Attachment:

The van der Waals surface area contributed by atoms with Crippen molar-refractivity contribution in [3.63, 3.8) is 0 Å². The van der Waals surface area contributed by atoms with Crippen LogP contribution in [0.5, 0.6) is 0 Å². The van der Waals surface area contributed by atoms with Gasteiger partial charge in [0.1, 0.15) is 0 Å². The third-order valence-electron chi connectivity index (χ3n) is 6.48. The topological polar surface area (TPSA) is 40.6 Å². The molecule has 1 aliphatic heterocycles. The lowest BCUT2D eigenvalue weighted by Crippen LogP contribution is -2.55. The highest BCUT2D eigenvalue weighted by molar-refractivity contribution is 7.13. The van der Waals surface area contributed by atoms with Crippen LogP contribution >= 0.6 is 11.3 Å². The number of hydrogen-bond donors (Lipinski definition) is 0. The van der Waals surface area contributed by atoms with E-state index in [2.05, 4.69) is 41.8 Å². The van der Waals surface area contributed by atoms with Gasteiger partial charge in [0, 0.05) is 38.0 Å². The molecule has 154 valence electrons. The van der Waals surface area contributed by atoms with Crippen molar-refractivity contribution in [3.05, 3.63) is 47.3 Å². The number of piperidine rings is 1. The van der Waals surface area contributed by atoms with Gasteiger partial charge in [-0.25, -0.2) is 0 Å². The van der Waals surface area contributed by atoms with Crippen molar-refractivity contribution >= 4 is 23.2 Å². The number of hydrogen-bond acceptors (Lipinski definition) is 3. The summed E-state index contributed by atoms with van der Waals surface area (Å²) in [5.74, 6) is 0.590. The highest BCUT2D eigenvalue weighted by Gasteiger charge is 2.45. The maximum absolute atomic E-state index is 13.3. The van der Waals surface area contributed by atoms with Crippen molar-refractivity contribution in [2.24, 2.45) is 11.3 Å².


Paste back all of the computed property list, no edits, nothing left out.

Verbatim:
The van der Waals surface area contributed by atoms with Crippen molar-refractivity contribution in [3.63, 3.8) is 0 Å². The van der Waals surface area contributed by atoms with Crippen LogP contribution in [0.5, 0.6) is 0 Å². The van der Waals surface area contributed by atoms with Gasteiger partial charge in [0.1, 0.15) is 0 Å². The third-order valence-electron chi connectivity index (χ3n) is 6.48. The topological polar surface area (TPSA) is 40.6 Å². The molecule has 1 aliphatic heterocycles. The lowest BCUT2D eigenvalue weighted by Crippen LogP contribution is -2.55. The highest BCUT2D eigenvalue weighted by molar-refractivity contribution is 7.13. The van der Waals surface area contributed by atoms with Crippen LogP contribution >= 0.6 is 11.3 Å². The number of hydrogen-bond donors (Lipinski definition) is 0. The van der Waals surface area contributed by atoms with E-state index in [2.05, 4.69) is 41.8 Å². The van der Waals surface area contributed by atoms with Gasteiger partial charge in [0, 0.05) is 38.0 Å². The molecule has 154 valence electrons. The van der Waals surface area contributed by atoms with Crippen molar-refractivity contribution in [3.05, 3.63) is 47.3 Å². The number of piperidine rings is 1. The van der Waals surface area contributed by atoms with Gasteiger partial charge in [-0.25, -0.2) is 0 Å². The van der Waals surface area contributed by atoms with Crippen molar-refractivity contribution >= 4 is 23.2 Å². The number of hydrogen-bond acceptors (Lipinski definition) is 3. The summed E-state index contributed by atoms with van der Waals surface area (Å²) in [5.74, 6) is 0.590. The highest BCUT2D eigenvalue weighted by Gasteiger charge is 2.45. The maximum absolute atomic E-state index is 13.3. The van der Waals surface area contributed by atoms with Crippen molar-refractivity contribution in [2.24, 2.45) is 11.3 Å².